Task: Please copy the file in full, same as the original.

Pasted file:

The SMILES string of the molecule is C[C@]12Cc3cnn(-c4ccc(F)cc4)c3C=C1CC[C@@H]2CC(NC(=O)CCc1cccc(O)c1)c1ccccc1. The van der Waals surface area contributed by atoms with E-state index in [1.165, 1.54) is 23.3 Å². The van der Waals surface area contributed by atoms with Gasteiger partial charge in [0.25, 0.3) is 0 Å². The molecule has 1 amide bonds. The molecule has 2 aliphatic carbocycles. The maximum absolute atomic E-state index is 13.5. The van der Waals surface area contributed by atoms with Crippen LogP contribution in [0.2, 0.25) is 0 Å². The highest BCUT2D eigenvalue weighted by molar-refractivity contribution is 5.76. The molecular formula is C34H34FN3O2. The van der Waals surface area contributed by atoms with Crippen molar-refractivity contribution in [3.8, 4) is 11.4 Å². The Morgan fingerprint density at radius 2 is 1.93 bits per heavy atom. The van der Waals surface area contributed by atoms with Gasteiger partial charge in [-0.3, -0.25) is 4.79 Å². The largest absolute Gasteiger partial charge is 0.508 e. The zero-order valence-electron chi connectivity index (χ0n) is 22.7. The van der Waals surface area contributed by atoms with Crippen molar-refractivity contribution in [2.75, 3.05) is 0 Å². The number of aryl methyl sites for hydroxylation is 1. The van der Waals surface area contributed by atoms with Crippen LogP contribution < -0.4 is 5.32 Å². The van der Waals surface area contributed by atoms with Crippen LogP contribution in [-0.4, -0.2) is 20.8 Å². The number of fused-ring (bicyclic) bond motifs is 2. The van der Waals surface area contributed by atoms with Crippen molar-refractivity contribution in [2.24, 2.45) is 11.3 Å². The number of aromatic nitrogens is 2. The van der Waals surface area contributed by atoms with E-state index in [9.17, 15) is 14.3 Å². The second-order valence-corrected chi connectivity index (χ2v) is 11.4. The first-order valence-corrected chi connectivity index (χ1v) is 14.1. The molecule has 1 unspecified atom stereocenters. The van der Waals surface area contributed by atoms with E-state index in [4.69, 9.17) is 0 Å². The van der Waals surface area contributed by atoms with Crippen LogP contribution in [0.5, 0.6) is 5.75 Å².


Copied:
The SMILES string of the molecule is C[C@]12Cc3cnn(-c4ccc(F)cc4)c3C=C1CC[C@@H]2CC(NC(=O)CCc1cccc(O)c1)c1ccccc1. The van der Waals surface area contributed by atoms with E-state index in [1.165, 1.54) is 23.3 Å². The van der Waals surface area contributed by atoms with Gasteiger partial charge in [0.25, 0.3) is 0 Å². The molecule has 1 amide bonds. The molecule has 2 aliphatic carbocycles. The maximum absolute atomic E-state index is 13.5. The van der Waals surface area contributed by atoms with Crippen LogP contribution in [0.2, 0.25) is 0 Å². The highest BCUT2D eigenvalue weighted by molar-refractivity contribution is 5.76. The molecular formula is C34H34FN3O2. The van der Waals surface area contributed by atoms with Crippen molar-refractivity contribution in [3.8, 4) is 11.4 Å². The Morgan fingerprint density at radius 2 is 1.93 bits per heavy atom. The van der Waals surface area contributed by atoms with Gasteiger partial charge in [-0.3, -0.25) is 4.79 Å². The largest absolute Gasteiger partial charge is 0.508 e. The zero-order valence-electron chi connectivity index (χ0n) is 22.7. The van der Waals surface area contributed by atoms with Crippen molar-refractivity contribution in [2.75, 3.05) is 0 Å². The number of aryl methyl sites for hydroxylation is 1. The van der Waals surface area contributed by atoms with Crippen LogP contribution < -0.4 is 5.32 Å². The van der Waals surface area contributed by atoms with Crippen LogP contribution in [-0.4, -0.2) is 20.8 Å². The number of fused-ring (bicyclic) bond motifs is 2. The van der Waals surface area contributed by atoms with Crippen molar-refractivity contribution in [2.24, 2.45) is 11.3 Å². The number of aromatic nitrogens is 2. The van der Waals surface area contributed by atoms with E-state index in [9.17, 15) is 14.3 Å². The second-order valence-corrected chi connectivity index (χ2v) is 11.4. The first-order valence-corrected chi connectivity index (χ1v) is 14.1. The molecule has 1 unspecified atom stereocenters. The van der Waals surface area contributed by atoms with E-state index in [4.69, 9.17) is 0 Å². The van der Waals surface area contributed by atoms with Crippen LogP contribution in [0.5, 0.6) is 5.75 Å².